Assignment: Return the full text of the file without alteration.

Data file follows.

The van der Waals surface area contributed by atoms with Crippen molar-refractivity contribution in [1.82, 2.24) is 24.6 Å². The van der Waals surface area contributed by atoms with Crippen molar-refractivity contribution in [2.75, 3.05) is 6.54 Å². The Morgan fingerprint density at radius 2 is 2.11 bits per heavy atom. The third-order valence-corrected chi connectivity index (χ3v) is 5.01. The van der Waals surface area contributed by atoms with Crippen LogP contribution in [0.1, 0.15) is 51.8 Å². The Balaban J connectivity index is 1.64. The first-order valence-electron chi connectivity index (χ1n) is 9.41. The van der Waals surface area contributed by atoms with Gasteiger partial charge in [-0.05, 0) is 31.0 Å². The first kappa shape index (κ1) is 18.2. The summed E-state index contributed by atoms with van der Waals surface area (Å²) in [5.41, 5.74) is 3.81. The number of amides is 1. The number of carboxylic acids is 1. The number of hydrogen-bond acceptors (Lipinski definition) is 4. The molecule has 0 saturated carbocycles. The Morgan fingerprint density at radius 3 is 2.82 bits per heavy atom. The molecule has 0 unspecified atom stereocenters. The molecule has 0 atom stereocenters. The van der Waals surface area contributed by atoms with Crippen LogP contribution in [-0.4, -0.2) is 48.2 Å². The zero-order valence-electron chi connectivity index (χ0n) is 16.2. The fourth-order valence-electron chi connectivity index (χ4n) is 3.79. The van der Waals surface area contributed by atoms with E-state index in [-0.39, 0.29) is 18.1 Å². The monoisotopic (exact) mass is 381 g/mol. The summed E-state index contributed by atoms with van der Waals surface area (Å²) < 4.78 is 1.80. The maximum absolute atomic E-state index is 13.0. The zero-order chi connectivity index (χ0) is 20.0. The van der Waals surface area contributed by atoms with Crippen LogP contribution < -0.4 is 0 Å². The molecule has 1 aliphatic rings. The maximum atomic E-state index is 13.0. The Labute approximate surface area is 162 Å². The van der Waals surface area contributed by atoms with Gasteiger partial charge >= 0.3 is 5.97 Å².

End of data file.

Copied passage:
The van der Waals surface area contributed by atoms with Crippen molar-refractivity contribution in [1.82, 2.24) is 24.6 Å². The van der Waals surface area contributed by atoms with Crippen molar-refractivity contribution in [2.75, 3.05) is 6.54 Å². The Morgan fingerprint density at radius 2 is 2.11 bits per heavy atom. The third-order valence-corrected chi connectivity index (χ3v) is 5.01. The van der Waals surface area contributed by atoms with Crippen LogP contribution in [0.1, 0.15) is 51.8 Å². The Balaban J connectivity index is 1.64. The first-order valence-electron chi connectivity index (χ1n) is 9.41. The van der Waals surface area contributed by atoms with Gasteiger partial charge in [-0.05, 0) is 31.0 Å². The first kappa shape index (κ1) is 18.2. The summed E-state index contributed by atoms with van der Waals surface area (Å²) in [5.41, 5.74) is 3.81. The number of amides is 1. The number of carboxylic acids is 1. The number of hydrogen-bond acceptors (Lipinski definition) is 4. The molecule has 0 saturated carbocycles. The Morgan fingerprint density at radius 3 is 2.82 bits per heavy atom. The molecule has 0 unspecified atom stereocenters. The molecule has 0 atom stereocenters. The van der Waals surface area contributed by atoms with Crippen LogP contribution in [-0.4, -0.2) is 48.2 Å². The zero-order valence-electron chi connectivity index (χ0n) is 16.2. The fourth-order valence-electron chi connectivity index (χ4n) is 3.79. The van der Waals surface area contributed by atoms with E-state index in [-0.39, 0.29) is 18.1 Å². The monoisotopic (exact) mass is 381 g/mol. The summed E-state index contributed by atoms with van der Waals surface area (Å²) < 4.78 is 1.80. The maximum absolute atomic E-state index is 13.0. The zero-order chi connectivity index (χ0) is 20.0. The van der Waals surface area contributed by atoms with Crippen LogP contribution < -0.4 is 0 Å². The molecule has 1 aliphatic rings. The maximum atomic E-state index is 13.0. The Labute approximate surface area is 162 Å². The van der Waals surface area contributed by atoms with Gasteiger partial charge >= 0.3 is 5.97 Å².